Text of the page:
A gigantic beehive, swarming with thousands of bees, was removed from a tree at a family’s home in Orlando, Flordia.
The bees were relocated elsewhere and the hive was melted down, according to ABC News. A beekeeper said that as many as 80,000 bees were housed in the mammoth hive.
Jason Deeringer, a beekeeper and owner of Bee Serious LLC, said he removed the beehive on Thursday.
“The owner of the property said this was the third beehive in the same spot,” Deeringer told the broadcaster. “They let it grow and started to get nervous as it got too big.”
Deeringer removed the honeycombs piece by piece before placing the bees in a box for relocation. He said he was forced to remove the queen bee and replace her with a new one.
“We can melt it down and turn it into a brick and sell it to a bigger beekeeper or candle company,” Deeringer said of the wax.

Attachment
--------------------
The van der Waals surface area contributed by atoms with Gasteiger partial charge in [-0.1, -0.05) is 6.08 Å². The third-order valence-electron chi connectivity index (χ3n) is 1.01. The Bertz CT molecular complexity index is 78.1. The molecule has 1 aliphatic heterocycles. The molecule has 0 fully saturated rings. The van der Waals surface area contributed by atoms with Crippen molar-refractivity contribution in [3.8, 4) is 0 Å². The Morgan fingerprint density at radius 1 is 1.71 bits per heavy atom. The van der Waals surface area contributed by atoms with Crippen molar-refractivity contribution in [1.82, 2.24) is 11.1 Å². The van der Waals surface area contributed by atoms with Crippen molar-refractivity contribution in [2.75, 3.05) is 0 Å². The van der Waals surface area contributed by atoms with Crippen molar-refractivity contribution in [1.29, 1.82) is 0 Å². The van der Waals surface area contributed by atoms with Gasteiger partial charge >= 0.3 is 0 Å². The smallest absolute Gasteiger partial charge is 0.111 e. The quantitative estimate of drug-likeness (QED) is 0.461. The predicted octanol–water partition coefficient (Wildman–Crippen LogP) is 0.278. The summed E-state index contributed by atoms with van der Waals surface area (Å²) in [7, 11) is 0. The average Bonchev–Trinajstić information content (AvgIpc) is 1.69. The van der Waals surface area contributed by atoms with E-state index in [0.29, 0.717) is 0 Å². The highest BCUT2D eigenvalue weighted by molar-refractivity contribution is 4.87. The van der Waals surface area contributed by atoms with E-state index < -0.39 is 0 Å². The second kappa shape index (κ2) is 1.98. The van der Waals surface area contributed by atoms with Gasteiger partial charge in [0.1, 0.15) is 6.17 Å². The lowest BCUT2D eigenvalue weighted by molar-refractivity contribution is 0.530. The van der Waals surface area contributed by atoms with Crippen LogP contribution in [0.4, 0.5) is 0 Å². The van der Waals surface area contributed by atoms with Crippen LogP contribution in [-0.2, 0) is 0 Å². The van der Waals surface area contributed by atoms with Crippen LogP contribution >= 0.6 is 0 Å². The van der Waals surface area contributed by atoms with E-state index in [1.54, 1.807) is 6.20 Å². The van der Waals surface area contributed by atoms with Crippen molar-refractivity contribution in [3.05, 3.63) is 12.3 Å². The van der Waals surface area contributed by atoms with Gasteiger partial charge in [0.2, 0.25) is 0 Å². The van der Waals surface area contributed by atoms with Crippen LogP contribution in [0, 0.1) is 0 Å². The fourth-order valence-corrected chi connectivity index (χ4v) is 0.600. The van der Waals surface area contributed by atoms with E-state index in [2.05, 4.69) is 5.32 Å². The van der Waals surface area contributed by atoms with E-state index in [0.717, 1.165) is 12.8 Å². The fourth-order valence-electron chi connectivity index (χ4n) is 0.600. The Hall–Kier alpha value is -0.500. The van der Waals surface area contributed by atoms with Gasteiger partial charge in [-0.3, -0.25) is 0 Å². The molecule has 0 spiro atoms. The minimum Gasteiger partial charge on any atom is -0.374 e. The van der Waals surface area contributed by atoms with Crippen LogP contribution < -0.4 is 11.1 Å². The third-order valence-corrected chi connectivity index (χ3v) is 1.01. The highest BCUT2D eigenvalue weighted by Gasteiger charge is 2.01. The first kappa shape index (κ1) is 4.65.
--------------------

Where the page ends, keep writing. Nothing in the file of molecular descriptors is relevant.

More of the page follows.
He said the bees never attacked anyone and stung the owner of the house twice.
“To have a feral or wild colony is pretty risky. It’s a liability risk because you can’t control the behavior of a wild colony,” Deeringer added. “But to have a managed colony is not dangerous.”
In a recent study, it was discovered that bees can also get addicted to caffeine.
“We describe a novel way in which some plants, through the action of a secondary compound like caffeine that is present in nectar, may be tricking the honey bee by securing loyal and faithful foraging and recruitment behaviors, perhaps without providing the best quality forage,” said Margaret Couvillon of the University of Sussex earlier this month, per Eurekalert.
“The effect of caffeine is akin to drugging, where the honey bees are tricked into valuing the forage as a higher quality than it really is,” added Roger Schürch, with the University of Sussex and the University of Bern. “The duped pollinators forage and recruit accordingly.”